• Pistoia Alliance - brings life science companies, vendors, publishers, and academics together to lower barriers to innovation in life sciences R&D

John Wise, executive director of the Pistoia Alliance, acknowledges “we are in the age of externalization.” He has seen pharmaceutical executives shift from internal paradigms to collaborative ones, though he acknowledges some still have not. “I’m sure they are concerned about whether or not they should be following, and if they’re not, do they have good reasons not to,” he said.

There is this ambition that externalization will create more efficient R&D, will encourage innovation, and will drive real value to the biopharmaceutical industry in the release of new products to meet our medical needs more quickly,” he said. 

Many of the obstacles to innovation are shared obstacles, what Wise describes as “the cost of doing business.” These include a lack of information standards, or regulatory hurdles that affect everyone. 

One example is a unified hierarchical editing language for macromolecules (HELM). Working with Pfizer, a Pistoia project committee released its HELM solution into the open source, because it recognized that there was more to be gained from sharing the technology than a proliferation of disparate, incompatible standards.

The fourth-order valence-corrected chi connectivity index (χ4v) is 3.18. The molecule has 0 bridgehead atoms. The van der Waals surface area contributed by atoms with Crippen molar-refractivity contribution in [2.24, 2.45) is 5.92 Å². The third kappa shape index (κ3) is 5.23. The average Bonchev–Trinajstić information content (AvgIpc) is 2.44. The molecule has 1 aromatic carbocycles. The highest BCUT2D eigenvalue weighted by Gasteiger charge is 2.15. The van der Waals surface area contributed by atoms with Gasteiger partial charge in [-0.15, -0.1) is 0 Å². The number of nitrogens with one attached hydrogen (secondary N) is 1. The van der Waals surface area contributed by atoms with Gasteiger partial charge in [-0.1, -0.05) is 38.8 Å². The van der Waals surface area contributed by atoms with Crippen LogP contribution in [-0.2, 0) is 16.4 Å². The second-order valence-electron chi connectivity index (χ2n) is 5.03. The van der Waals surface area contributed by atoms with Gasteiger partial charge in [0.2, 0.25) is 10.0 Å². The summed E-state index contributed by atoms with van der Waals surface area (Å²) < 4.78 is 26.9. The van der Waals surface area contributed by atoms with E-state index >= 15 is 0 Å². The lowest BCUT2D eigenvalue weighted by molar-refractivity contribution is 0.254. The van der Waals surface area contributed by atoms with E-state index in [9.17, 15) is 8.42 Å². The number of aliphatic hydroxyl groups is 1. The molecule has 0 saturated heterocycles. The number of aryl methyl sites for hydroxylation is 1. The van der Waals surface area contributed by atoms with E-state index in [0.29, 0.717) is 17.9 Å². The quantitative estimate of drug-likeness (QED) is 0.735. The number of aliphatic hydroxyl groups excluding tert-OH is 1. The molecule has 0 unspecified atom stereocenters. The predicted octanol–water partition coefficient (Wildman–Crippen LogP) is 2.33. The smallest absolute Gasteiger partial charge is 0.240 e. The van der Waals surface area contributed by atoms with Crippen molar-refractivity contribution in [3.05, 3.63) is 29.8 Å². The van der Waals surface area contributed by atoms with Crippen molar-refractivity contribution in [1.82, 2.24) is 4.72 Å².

No one is interested in spending a lot of money creating bespoke solutions to pre-competitive, non-discretionary problems,” Wise said. “What they would like is to address those types of problems collectively and effectively, so that they can focus on their science.”

Additional common challenges that the Pistoia Alliance is focused on include building a chemical safety library, ontologies mapping and controlled substance compliance.

Biopharma Vendor Participation

Wise believes technology vendors who participate in such efforts as the Pistoia Alliance gain “a wide view of what is going on in the biopharmaceutical industry and are able to exploit that wide view for the advantage of their customers.”

He said such vendors, which includes PerkinElmer, “are not parochial and are open to wider thinking about how problems in life science R&D can be addressed through technology. That is a good thing.”

Wise typically ends his presentations about the Pistoia Alliance and benefits of participation with a slide showing a camel train crossing the desert . He tells his audience:


PerkinElmer is a participating member of the Pistoia Alliance, as well as the Allotrope and tranSMART Foundations When it comes to standards that benefit the industry, PerkinElmer wants to go far.

Michael Swartz, Vice President of Informatics Strategy & Business Development at PerkinElmer commented “We want to help our customers overcome informatics and other challenges and find it easy to do so using our solutions. Participating in these organizations keeps us abreast of the collaborative efforts and lets us contribute to the broader solutions.

Is your vendor future-focused and working collaboratively to innovate and solve industry challenges?